Saturday, March 23, 2024

Holmes, Doyle, & Friends: Nine

Outside of the BSI weekend in New York, I don’t think any. place has hosted many Sherlockian weekends as Dayton, Ohio. Decades and decades of weekends, organized by different generations of hosts and hostesses, have brought Sherlockians to Ohio for both scholarship and fun in about any way you can imagine.

My day began very early, as I wanted to join the latest gathering of the Southern Waffleers

After an hour or so of dealer’s table browsing and socializing, David Harnois began the program with “Setting Up Camp: How I Build A Scene.” Using the classic tent joke for his example, David showed us the layers of building an audio scene in Audacity. I learned a few things for my podcast work, which may or may not be a good thing, depending upon your view of the proliferation of podcasting at this point.

Kira Settingsgard came up next, starting with a disclaimer that her talk titled “We Love Sherlock ... but Would Sherlock Love Us?” would not involve diagnosing anyone in the Canon or not. Would Shelrock Holmes come to Sherlockian events? What were his attachments based on? What were his attachment styles? We soon learn it’s “dismissive or avoidant” . . . and suddenly I’m feeling very called out as we get into what that means. Her analysis of Holmes’s friends is fascinating and shows us just how real Sherlock Holmes was as a character.

I like a talk where I get details of the Canon I had never thought about before, and Kira’s point that both Watson and Victor Trevor bonded with Holmes at a time when they had a dog is very interesting.

A break follows, and time to dash around and see what the other vendors have to offer, which is tricky when you have a dealer’s table to man, which I did this year.

After the break, Texas Sherlockian Tim Kline starts his talk singing, and quickly gets into talking about games and Sherlock Holmes’s appearances in them. Did you know the very first Clue game had Sherlock Holmes’s name on the box? Yes, Doyle’s kids didn’t like that very much and made Parker Brothers take it off. There are more games with Sherlock Holmes on them than you ever imagined, and Tim rolls through more weird and wacky bits about Holmes and games than I can easily mention here. Another great talk -- the variety this year is far-ranging and enjoyable so far.

Madeline Quinones follows time with a history of Sherlockian podcasts -- can you believe we’ve had enough podcasts and time with them passed to have history? Starting with “I Hear of Sherlock Everywhere,” the grandpappy of Sherlockian podcasts” (which is a weird thing for me to say for such young show), Madeline walks us through more podcasts than any of us knew existed, and makes me realize that these weekends are going to be more and more a source of learning just all that exists.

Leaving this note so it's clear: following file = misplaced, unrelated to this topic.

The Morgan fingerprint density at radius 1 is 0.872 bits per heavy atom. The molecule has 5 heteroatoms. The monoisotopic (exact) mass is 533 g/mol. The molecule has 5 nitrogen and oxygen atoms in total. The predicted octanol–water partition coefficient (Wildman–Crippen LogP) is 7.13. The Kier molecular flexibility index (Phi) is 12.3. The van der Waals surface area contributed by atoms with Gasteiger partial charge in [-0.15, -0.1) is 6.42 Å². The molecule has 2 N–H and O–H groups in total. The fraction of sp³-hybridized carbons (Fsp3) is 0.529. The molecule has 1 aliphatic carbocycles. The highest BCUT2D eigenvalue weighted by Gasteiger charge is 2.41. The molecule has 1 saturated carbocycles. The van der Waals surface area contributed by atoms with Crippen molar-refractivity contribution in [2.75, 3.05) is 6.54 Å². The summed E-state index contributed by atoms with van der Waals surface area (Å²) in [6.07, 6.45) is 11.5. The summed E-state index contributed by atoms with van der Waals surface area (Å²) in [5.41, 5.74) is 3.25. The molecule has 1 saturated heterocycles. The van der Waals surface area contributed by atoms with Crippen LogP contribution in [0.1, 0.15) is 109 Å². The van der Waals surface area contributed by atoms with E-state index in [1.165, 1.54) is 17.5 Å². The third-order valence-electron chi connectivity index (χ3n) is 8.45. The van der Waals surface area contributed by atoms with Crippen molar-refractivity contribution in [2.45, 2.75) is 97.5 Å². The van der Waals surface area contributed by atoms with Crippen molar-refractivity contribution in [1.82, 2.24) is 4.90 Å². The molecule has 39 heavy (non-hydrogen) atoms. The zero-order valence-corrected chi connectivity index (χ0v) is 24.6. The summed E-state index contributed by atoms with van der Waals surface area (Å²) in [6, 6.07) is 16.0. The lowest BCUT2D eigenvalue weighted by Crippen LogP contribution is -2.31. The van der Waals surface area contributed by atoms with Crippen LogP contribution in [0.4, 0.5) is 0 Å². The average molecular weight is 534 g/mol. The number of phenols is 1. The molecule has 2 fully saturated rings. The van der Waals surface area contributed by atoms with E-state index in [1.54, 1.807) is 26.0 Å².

That brings us to lunch, and I have to say -- Madeline did a good job of holding my interest and winding up before hunger started distracting me!

After a quick sandwich lunch, more dealing and shopping in the dealer’s room, David Harnois and Mike McSwiggin portrayed Holmes and Watson in a little “playlet” reminiscent of a certain Abbot and Costello routine. A recent Dayton staple, Ira Matetsky, educates and entertains us on Liberty magazine and its time running later Sherlock Holmes stories. A memorable key fact toward Doyle’s motivations for his last run of stories for Liberty -- adjusted for time and inflation, etc., Ira estimates Conan Doyle was making about $85,000 per story.

Ira winds up answering questions and gets in a good ad lib about not getting a spirit connection from Doyle in the next world, which leads well into longtime BSI George Skornickel speaking on Conan Doyle spiritualism.

A break celebrates Bob Sharman’s birthday, which happened to be today, with a cake with his face on it. My particular dealer’s table went into “going out of business” mode, slashing prices to nil, which tends to move some merch. And then it was time for Max Magee to explain to us one path to becoming a Sherlockian. Where do we fit on his Sherlockian version of Maslow’s hierarchy of needs? He then illustrates what each step entails, complete with hats. Was Max’s talk so enjoyable for us because he was talking about us? I would not say that was NOT the case.

After Max has explained the levels of Sherlockiana to us, it is only fitting that the last speaker of the day is a top level Sherlockian like Burt Wolder. In lieu of a slide show, Burt gave us all a souvenir card reproducing Conan Doyle’s 1929 drawing “The Old Horse.” Burt’s talk then goes through the various boxes loading the wagon of Doyle’s life in his drawing with well-thought expertise. It’s a novel way to look at Conan Doyle’s time. He brings it back to our own lives in the end. And with that, the program begins to wind to a close.

On to happy hour and banquet time!


  1. It was a fabulous conference. Thanks to all the terrific speakers.

  2. It was a fabulous weekend. Thank you to all who graced us with your presence!